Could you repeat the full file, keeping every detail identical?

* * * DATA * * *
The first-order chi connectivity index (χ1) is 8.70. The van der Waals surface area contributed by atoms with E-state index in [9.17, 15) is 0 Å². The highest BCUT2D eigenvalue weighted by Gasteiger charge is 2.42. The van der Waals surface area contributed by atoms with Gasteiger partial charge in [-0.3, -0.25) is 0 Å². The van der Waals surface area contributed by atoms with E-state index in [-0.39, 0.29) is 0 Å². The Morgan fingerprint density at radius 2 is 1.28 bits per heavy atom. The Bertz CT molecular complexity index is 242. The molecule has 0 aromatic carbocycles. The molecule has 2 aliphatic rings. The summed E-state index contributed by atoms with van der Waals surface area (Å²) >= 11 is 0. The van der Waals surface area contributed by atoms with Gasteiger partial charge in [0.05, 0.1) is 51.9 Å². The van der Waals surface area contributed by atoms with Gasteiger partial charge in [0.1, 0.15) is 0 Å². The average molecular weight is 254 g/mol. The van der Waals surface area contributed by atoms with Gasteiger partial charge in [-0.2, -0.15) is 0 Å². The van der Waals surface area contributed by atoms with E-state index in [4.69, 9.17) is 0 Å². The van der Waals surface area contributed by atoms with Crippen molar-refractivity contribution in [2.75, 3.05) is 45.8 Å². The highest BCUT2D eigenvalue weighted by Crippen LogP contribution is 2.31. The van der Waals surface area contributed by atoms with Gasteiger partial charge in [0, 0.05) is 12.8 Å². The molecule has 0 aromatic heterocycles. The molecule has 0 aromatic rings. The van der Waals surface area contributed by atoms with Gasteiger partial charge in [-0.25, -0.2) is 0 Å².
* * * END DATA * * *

The first-order chi connectivity index (χ1) is 8.70. The van der Waals surface area contributed by atoms with E-state index in [9.17, 15) is 0 Å². The highest BCUT2D eigenvalue weighted by Gasteiger charge is 2.42. The van der Waals surface area contributed by atoms with Gasteiger partial charge in [-0.3, -0.25) is 0 Å². The van der Waals surface area contributed by atoms with E-state index in [-0.39, 0.29) is 0 Å². The Morgan fingerprint density at radius 2 is 1.28 bits per heavy atom. The Bertz CT molecular complexity index is 242. The molecule has 0 aromatic carbocycles. The molecule has 2 aliphatic rings. The summed E-state index contributed by atoms with van der Waals surface area (Å²) >= 11 is 0. The van der Waals surface area contributed by atoms with Gasteiger partial charge in [0.05, 0.1) is 51.9 Å². The van der Waals surface area contributed by atoms with Gasteiger partial charge in [0.1, 0.15) is 0 Å². The average molecular weight is 254 g/mol. The van der Waals surface area contributed by atoms with Gasteiger partial charge in [-0.2, -0.15) is 0 Å². The van der Waals surface area contributed by atoms with E-state index in [4.69, 9.17) is 0 Å². The van der Waals surface area contributed by atoms with Crippen molar-refractivity contribution in [2.75, 3.05) is 45.8 Å². The highest BCUT2D eigenvalue weighted by Crippen LogP contribution is 2.31. The van der Waals surface area contributed by atoms with Gasteiger partial charge in [0, 0.05) is 12.8 Å². The molecule has 0 aromatic heterocycles. The molecule has 0 aromatic rings. The van der Waals surface area contributed by atoms with Gasteiger partial charge in [-0.25, -0.2) is 0 Å².